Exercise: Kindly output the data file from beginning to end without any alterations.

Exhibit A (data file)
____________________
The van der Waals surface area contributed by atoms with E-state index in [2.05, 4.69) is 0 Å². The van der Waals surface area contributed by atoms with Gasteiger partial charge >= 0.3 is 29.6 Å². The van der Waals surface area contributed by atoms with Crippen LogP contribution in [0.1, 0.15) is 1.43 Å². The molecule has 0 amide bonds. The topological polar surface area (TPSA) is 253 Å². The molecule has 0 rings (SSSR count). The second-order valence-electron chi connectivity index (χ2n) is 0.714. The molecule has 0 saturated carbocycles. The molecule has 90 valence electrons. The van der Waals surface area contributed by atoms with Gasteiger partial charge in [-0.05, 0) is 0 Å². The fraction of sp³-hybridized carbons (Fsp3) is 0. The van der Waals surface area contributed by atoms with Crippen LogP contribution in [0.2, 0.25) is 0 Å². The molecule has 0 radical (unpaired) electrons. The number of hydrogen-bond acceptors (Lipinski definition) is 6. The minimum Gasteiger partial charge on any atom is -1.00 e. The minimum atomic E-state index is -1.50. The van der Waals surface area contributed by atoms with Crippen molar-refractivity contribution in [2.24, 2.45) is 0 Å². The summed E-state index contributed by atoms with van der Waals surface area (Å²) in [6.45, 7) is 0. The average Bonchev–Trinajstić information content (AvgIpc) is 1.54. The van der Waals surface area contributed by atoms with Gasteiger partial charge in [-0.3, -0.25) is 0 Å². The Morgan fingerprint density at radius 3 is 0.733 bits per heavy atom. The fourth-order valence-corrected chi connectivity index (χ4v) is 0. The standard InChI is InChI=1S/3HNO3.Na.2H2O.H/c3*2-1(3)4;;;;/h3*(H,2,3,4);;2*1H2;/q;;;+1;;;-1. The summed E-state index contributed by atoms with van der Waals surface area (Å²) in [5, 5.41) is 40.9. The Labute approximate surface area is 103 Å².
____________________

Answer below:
The van der Waals surface area contributed by atoms with E-state index in [2.05, 4.69) is 0 Å². The van der Waals surface area contributed by atoms with Gasteiger partial charge >= 0.3 is 29.6 Å². The van der Waals surface area contributed by atoms with Crippen LogP contribution in [0.1, 0.15) is 1.43 Å². The molecule has 0 amide bonds. The topological polar surface area (TPSA) is 253 Å². The molecule has 0 rings (SSSR count). The second-order valence-electron chi connectivity index (χ2n) is 0.714. The molecule has 0 saturated carbocycles. The molecule has 90 valence electrons. The van der Waals surface area contributed by atoms with Gasteiger partial charge in [-0.05, 0) is 0 Å². The fraction of sp³-hybridized carbons (Fsp3) is 0. The van der Waals surface area contributed by atoms with Crippen LogP contribution in [0.2, 0.25) is 0 Å². The molecule has 0 radical (unpaired) electrons. The number of hydrogen-bond acceptors (Lipinski definition) is 6. The minimum Gasteiger partial charge on any atom is -1.00 e. The minimum atomic E-state index is -1.50. The van der Waals surface area contributed by atoms with Crippen molar-refractivity contribution in [2.24, 2.45) is 0 Å². The summed E-state index contributed by atoms with van der Waals surface area (Å²) in [6.45, 7) is 0. The average Bonchev–Trinajstić information content (AvgIpc) is 1.54. The van der Waals surface area contributed by atoms with Gasteiger partial charge in [-0.3, -0.25) is 0 Å². The Morgan fingerprint density at radius 3 is 0.733 bits per heavy atom. The fourth-order valence-corrected chi connectivity index (χ4v) is 0. The standard InChI is InChI=1S/3HNO3.Na.2H2O.H/c3*2-1(3)4;;;;/h3*(H,2,3,4);;2*1H2;/q;;;+1;;;-1. The summed E-state index contributed by atoms with van der Waals surface area (Å²) in [5, 5.41) is 40.9. The Labute approximate surface area is 103 Å².